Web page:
Originally Posted by mikewebb68 View Post

    Unfortunately, there are many, many otherwise good players who are simply not cut out for the bankroll management aspect of this game. Many of these individuals also have trouble with their non-poker finances re: debt management, cash flow, as well. If you are a spender outside of poker rather than a saver, that behavior can easily translate into doing silly things with your poker "savings" as well. In this, case, might be time for a break to work out your finances overall.

    But if you have good nonpoker spending habits, you have a decent shot of translating those habits to your poker life as well, using all of the BRM techniques posted here on PocketFives. In this latter case the $100 deposit might be worth the opportunity to do it right this time!

    Best of luck with whatever you decide!

    Thanks Mike. I´m definately a saver, I think this is part of the reason why it will hurt to re deposit!

    Regardless, I definately need time to lick my wounds & decide whether I have the energy to start from the beginning again & of course revisit my game.
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  5. Sam,

    I want you to consider your situation a little bit outside of poker. Can you calculate how much time you have spent on playing and studying, etc? How many days? What have you gained during that time (ie relationships, experience, lessons learned, etc)? If what you have accomplished was worth the $4500 then absolutely continue. Life/hobby is about your journey not just the $.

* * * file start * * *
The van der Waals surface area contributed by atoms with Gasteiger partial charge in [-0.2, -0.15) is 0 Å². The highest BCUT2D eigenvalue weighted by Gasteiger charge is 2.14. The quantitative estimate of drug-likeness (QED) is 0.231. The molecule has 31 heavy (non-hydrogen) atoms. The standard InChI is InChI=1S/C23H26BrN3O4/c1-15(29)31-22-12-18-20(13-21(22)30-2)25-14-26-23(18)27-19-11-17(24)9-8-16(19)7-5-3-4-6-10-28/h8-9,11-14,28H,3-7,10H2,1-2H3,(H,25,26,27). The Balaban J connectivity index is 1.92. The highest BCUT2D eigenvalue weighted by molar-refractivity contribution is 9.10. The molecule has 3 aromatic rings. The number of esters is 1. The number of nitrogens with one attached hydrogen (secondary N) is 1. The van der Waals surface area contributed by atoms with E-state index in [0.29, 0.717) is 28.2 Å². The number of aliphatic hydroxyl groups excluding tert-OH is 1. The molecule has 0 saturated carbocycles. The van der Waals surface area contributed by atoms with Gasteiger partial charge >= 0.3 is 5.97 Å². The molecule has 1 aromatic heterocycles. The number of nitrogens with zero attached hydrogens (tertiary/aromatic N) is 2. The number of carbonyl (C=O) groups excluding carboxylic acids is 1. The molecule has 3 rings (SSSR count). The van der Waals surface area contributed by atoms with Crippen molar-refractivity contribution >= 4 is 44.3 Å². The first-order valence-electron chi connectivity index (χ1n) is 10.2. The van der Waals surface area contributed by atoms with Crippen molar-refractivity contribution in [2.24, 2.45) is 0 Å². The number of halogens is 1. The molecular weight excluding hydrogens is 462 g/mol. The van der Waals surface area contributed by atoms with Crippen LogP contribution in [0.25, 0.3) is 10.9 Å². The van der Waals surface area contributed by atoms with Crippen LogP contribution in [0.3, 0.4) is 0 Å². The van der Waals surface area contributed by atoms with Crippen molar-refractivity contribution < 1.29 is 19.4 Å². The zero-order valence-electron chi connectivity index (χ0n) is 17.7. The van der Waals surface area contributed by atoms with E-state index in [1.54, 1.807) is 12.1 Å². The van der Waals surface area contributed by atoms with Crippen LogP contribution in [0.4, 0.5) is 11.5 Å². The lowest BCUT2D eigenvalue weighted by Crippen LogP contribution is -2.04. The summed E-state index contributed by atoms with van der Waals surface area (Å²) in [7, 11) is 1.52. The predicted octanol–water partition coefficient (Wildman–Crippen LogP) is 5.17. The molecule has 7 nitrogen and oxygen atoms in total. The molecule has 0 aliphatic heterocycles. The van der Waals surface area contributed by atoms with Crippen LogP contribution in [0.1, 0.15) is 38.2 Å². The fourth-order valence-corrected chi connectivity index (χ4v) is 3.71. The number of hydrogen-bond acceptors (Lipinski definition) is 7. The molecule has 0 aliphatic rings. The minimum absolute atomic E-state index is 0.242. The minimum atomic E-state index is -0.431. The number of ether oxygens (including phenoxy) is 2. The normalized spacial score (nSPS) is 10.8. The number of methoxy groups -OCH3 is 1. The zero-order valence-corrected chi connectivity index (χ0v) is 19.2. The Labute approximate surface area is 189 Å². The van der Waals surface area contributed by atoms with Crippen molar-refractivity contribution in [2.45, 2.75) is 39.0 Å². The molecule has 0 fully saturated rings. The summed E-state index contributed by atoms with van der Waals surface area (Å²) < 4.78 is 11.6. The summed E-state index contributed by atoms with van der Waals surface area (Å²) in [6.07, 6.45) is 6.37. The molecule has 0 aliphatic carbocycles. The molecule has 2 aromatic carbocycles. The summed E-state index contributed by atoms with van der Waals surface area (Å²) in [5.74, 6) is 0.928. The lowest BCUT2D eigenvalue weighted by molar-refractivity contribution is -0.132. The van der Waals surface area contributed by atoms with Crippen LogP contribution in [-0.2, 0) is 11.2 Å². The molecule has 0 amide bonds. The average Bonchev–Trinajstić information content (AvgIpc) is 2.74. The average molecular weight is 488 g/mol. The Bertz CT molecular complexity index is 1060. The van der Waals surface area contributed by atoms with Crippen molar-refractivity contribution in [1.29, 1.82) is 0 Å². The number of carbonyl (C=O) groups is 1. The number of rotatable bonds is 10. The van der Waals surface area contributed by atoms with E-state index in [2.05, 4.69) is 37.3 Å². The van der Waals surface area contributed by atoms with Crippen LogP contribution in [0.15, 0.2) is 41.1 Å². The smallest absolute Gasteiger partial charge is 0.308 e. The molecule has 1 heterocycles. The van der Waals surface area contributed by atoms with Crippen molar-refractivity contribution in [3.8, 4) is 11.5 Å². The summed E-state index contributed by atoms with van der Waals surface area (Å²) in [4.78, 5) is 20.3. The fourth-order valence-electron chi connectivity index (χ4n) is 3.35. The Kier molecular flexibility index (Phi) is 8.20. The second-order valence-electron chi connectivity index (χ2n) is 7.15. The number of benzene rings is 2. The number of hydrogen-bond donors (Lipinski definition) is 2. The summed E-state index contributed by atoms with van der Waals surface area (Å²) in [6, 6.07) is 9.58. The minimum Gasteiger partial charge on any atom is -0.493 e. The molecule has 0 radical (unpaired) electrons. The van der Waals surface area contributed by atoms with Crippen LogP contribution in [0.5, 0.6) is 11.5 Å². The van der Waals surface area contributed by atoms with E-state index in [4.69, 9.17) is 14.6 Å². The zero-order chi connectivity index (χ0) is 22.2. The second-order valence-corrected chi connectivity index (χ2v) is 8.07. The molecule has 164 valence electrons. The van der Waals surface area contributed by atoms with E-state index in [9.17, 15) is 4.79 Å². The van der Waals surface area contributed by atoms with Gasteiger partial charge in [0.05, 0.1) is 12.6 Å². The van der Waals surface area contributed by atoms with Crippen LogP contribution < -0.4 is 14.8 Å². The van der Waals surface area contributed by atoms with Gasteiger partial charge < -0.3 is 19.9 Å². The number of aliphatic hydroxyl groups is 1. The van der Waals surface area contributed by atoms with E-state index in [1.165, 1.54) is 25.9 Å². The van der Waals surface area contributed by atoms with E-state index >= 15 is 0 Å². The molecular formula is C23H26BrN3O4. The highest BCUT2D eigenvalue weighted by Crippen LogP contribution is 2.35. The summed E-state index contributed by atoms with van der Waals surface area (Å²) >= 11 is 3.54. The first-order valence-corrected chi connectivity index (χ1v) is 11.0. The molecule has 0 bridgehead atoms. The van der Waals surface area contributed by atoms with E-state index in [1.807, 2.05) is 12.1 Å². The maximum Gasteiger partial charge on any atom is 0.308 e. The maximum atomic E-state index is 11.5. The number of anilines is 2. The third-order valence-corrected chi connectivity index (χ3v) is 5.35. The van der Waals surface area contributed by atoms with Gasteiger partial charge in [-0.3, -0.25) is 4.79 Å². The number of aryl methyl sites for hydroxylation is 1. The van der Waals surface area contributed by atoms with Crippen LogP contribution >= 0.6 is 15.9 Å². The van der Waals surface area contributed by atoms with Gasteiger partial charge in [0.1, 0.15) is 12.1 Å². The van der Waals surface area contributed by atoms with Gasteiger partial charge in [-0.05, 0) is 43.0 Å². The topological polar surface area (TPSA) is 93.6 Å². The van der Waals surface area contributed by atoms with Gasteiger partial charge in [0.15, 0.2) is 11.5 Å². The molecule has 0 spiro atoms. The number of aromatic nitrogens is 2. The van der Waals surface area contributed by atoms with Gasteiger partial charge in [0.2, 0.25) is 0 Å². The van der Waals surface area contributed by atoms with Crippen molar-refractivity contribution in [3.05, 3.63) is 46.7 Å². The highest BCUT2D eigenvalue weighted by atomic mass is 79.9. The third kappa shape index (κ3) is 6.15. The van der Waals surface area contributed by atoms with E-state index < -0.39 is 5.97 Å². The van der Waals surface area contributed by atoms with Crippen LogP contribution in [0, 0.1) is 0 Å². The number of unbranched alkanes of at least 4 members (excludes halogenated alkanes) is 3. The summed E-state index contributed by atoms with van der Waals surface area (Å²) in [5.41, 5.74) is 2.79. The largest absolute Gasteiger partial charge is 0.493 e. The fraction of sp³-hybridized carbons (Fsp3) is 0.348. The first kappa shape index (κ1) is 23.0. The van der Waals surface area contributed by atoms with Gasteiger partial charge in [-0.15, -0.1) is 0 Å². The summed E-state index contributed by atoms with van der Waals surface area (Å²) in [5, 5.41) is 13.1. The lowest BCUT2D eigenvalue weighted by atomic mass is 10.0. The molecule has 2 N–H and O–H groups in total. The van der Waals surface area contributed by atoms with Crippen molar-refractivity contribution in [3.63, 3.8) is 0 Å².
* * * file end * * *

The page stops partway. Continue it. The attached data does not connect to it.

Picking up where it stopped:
Now if you are doing this to make a living, I strongly suggest taking a hiatus and focus on advancing your career outside of poker. Go for promotion, get 2nd job, start saving. Make enough money outside of poker so that when you play poker the $ means nothing to you. Hopefully when you come back you can play live or just play 1 table online at a higher buy-in game. It will be hard to just stop, but filling your time with something else helps, seeing your bankroll from 2nd job just climb should help also.

    GL
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  6.  
    Originally Posted by DaddyDuck View Post

    Sam,

    I want you to consider your situation a little bit outside of poker. Can you calculate how much time you have spent on playing and studying, etc? How many days? What have you gained during that time (ie relationships, experience, lessons learned, etc)? If what you have accomplished was worth the $4500 then absolutely continue. Life/hobby is about your journey not just the $.

    Now if you are doing this to make a living, I strongly suggest taking a hiatus and focus on advancing your career outside of poker. Go for promotion, get 2nd job, start saving. Make enough money outside of poker so that when you play poker the $ means nothing to you. Hopefully when you come back you can play live or just play 1 table online at a higher buy-in game. It will be hard to just stop, but filling your time with something else helps, seeing your bankroll from 2nd job just climb should help also.